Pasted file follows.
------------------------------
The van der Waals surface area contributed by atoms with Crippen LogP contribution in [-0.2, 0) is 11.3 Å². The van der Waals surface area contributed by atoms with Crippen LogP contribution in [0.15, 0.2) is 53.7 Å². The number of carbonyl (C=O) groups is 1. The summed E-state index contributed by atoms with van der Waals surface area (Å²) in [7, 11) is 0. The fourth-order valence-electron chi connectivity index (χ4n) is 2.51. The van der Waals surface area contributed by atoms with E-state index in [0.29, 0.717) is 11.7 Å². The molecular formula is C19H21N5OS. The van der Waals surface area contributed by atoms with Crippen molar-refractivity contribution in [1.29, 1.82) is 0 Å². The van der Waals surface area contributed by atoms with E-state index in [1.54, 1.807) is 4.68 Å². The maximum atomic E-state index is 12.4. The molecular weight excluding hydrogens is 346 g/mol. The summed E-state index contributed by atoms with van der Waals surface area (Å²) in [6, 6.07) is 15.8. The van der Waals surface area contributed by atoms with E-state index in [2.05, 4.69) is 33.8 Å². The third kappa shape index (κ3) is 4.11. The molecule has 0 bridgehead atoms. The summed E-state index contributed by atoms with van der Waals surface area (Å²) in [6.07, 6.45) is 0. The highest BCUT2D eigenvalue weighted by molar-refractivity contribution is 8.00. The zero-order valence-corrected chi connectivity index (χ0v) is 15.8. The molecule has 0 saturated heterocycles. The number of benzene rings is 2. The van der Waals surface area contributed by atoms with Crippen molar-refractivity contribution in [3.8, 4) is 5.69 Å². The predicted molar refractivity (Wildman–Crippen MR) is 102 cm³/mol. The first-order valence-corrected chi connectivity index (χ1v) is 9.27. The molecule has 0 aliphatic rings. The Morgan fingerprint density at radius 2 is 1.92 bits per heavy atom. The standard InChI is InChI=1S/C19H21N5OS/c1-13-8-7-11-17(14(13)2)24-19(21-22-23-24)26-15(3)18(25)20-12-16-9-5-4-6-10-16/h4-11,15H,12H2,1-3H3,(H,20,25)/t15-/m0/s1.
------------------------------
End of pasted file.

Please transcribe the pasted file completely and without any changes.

The van der Waals surface area contributed by atoms with Crippen LogP contribution in [-0.2, 0) is 11.3 Å². The van der Waals surface area contributed by atoms with Crippen LogP contribution in [0.15, 0.2) is 53.7 Å². The number of carbonyl (C=O) groups is 1. The summed E-state index contributed by atoms with van der Waals surface area (Å²) in [7, 11) is 0. The fourth-order valence-electron chi connectivity index (χ4n) is 2.51. The van der Waals surface area contributed by atoms with E-state index in [0.29, 0.717) is 11.7 Å². The molecular formula is C19H21N5OS. The van der Waals surface area contributed by atoms with Crippen molar-refractivity contribution in [1.29, 1.82) is 0 Å². The van der Waals surface area contributed by atoms with E-state index in [1.54, 1.807) is 4.68 Å². The maximum atomic E-state index is 12.4. The molecular weight excluding hydrogens is 346 g/mol. The summed E-state index contributed by atoms with van der Waals surface area (Å²) in [6, 6.07) is 15.8. The van der Waals surface area contributed by atoms with E-state index in [2.05, 4.69) is 33.8 Å². The third kappa shape index (κ3) is 4.11. The molecule has 0 bridgehead atoms. The summed E-state index contributed by atoms with van der Waals surface area (Å²) in [6.07, 6.45) is 0. The highest BCUT2D eigenvalue weighted by molar-refractivity contribution is 8.00. The zero-order valence-corrected chi connectivity index (χ0v) is 15.8. The molecule has 0 saturated heterocycles. The number of benzene rings is 2. The van der Waals surface area contributed by atoms with Crippen molar-refractivity contribution in [3.8, 4) is 5.69 Å². The predicted molar refractivity (Wildman–Crippen MR) is 102 cm³/mol. The first-order valence-corrected chi connectivity index (χ1v) is 9.27. The molecule has 0 aliphatic rings. The Morgan fingerprint density at radius 2 is 1.92 bits per heavy atom. The standard InChI is InChI=1S/C19H21N5OS/c1-13-8-7-11-17(14(13)2)24-19(21-22-23-24)26-15(3)18(25)20-12-16-9-5-4-6-10-16/h4-11,15H,12H2,1-3H3,(H,20,25)/t15-/m0/s1.